Women in tech

Girl Geek Academy’s Sarah Moran says the federal government needs to act for women in STEM funding

- February 15, 2023 3 MIN READ
Geek Girl Academy STEM
Girl Geek Academy founders Sarah Moran, Lisy Kane, April Staines, Tammy Butow and Amanda Watts
The federal government won’t release new funding till its Pathway to Diversity in STEM Review is complete by the end of this year, but Girl Geek Academy (GGA) cofounder Sarah Moran says that’s too long a wait for funding new programs. 

The Academy is calling for swift action to support women in STEM careers. 

“With Women in STEM programs under review for most of this year, we currently don’t anticipate any new funding commitments until 2024,” Moran said.

“The government’s third year in office is far too late to wait; we need action now.”

While Girl Geek Academy supports the review of Women in STEM programs, hoping it will increase funding in the long run, Moran said the short-term reality is that women and girls are being left behind. 

“We’re calling for a solid investment in programs for the May budget to secure much-needed support for women in the industry to ‘lift as we climb’ – we desperately need to bring young girls through the pipeline,” she said. 

Last November, industry and science minister Ed Husic announced that Cicada Innovations CEO Sally-Ann Williams would lead a panel looking into diversity and ways to improve the participation of women in in science, technology, engineering, and mathematics (STEM)


Gender disparity in STEM continues to exist globally.

Deloitte released a report for SBE Australia revealing that 22% of Australian startups are founded by women, but only 0.7% of funding went to solely women-founded companies in FY22.


source: Deloitte report

The UN reports that only 28% of engineering graduates and 40% of computer science and informatics graduates are women.

Gender equality and empowering women and girls is a key aspiration of the 2030 Agenda for Sustainable Development.

The Deloitte study found that the disparity in funding is not attributed to potential investment returns or business fundamentals but rather embedded gender bias.

The practice of pattern-matching— where investors match how similar a prospective opportunity is to past ones—needs to be overcome to increase investment in women-founded businesses. Shifting the dial in funding requires structural and behavioral change.

Girl Geek Academy is a movement to bring one million women and girls into technology careers by 2030.

They have trained over 1000 high school girls in A.I. in virtual classes without government support, Moran was hopeful that a change of government would bring about fresh funding to support the growth of similar programs. GGA successfully received the inaugural Women in STEM and Entrepreneurship grants in 2016.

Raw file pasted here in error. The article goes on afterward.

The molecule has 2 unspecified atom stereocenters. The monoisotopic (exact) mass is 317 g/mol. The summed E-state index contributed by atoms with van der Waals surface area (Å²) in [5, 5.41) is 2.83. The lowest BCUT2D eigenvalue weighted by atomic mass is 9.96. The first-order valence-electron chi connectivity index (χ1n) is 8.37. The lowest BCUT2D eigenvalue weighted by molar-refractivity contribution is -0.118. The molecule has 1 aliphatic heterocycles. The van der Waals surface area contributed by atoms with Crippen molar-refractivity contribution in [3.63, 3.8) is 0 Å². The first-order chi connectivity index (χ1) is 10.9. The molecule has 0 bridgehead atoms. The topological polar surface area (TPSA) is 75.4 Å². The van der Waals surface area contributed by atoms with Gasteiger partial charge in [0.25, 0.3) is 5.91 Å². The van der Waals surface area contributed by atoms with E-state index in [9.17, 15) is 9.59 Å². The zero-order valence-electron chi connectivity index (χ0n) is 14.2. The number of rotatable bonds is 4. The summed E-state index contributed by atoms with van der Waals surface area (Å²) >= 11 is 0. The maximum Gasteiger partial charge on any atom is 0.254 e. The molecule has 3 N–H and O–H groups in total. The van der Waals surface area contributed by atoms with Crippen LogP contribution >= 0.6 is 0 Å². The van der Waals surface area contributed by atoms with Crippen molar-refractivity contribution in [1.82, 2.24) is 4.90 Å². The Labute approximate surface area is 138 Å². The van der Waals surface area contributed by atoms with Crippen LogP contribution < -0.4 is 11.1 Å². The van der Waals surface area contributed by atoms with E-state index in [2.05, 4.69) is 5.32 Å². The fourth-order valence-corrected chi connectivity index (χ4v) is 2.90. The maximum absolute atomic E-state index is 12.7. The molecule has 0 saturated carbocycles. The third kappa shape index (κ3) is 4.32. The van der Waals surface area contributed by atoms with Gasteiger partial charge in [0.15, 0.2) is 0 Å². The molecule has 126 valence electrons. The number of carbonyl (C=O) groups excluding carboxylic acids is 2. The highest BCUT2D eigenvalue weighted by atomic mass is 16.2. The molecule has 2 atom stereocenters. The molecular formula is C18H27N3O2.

“We used this funding to build the successful #MissMakesCode program and teach 1000 teachers to teach coding in the classroom. Over the past seven years, there have only been four rounds of this funding deployed. That’s simply not enough,” Moran said.

While the October 2022 budget allocated $5.8 million over five years towards the Women in STEM and Entrepreneurship program, it simultaneously cut $3.9 million over two years from the Supporting Women’s Mid-Career Transition into the Tech Workforce under the 2022-2023 March Budget. 

Moran said there has been a drought of these types of programs as most organisations, typically run by women, did not survive the impacts of the pandemic. 

“Girl Geek Academy lost 99.9% of our cash flow overnight when COVID hit, and the only reason we still exist is because I went and got a day job to keep us alive,” she said

One of the lessons from “Girl Geek Academy – A.I. High” they ran during lockdown.

“We‘re not getting even the emotional support from the government to keep going. It’s like, if the government doesn’t care, why should we?”

The call for action comes just weeks away from International Women’s Day on March 8.

“This year’s international women’s day theme is ‘cracking the code: innovation for a gender equal future. So if any of those ministers want to turn up to any International Women’s Day event, including the prime minister, and not back it up with new funding, then they are actually worse than the last government because they won’t have anything new,” Moran said

“We need more than words and cupcakes this year; we need the government to have our back so we can all ‘Crack The Code’ on gender equality together.”

In response, federal science minister Ed Husic’s office, said the government is continuing existing initiatives that support women in STEM.

A spokesperson for the Minister pointed $15.9 million in grants for 17 women in STEM announced last month, and entrepreneurship projects through the Women in STEM and Entrepreneurship Grants program.

“The government is also continuing to work with the Australian Academy of Technology and Engineering (ATSE) on Elevate, the Government’s $41.2 million scholarship program, as well as with the Women in STEM Ambassador to drive cultural change,” they said.

“The government recognises the need to continue supporting initiatives that address gender inequity in STEM while the review is underway. Existing programs are continuing while the review progresses.”

They said the review will evaluate those programs to consider their effectiveness and impact and provide the government with recommendations on reforming or broadening the measures.

“We encourage all those working towards greater gender equity (and diversity more broadly) in STEM to engage with the review and sign up for updates at industry.gov.au/science-technology-and-innovation/diversity-stem-review,” the spokesperson said.

The review’s recommendations are scheduled to be handed to the government in October.

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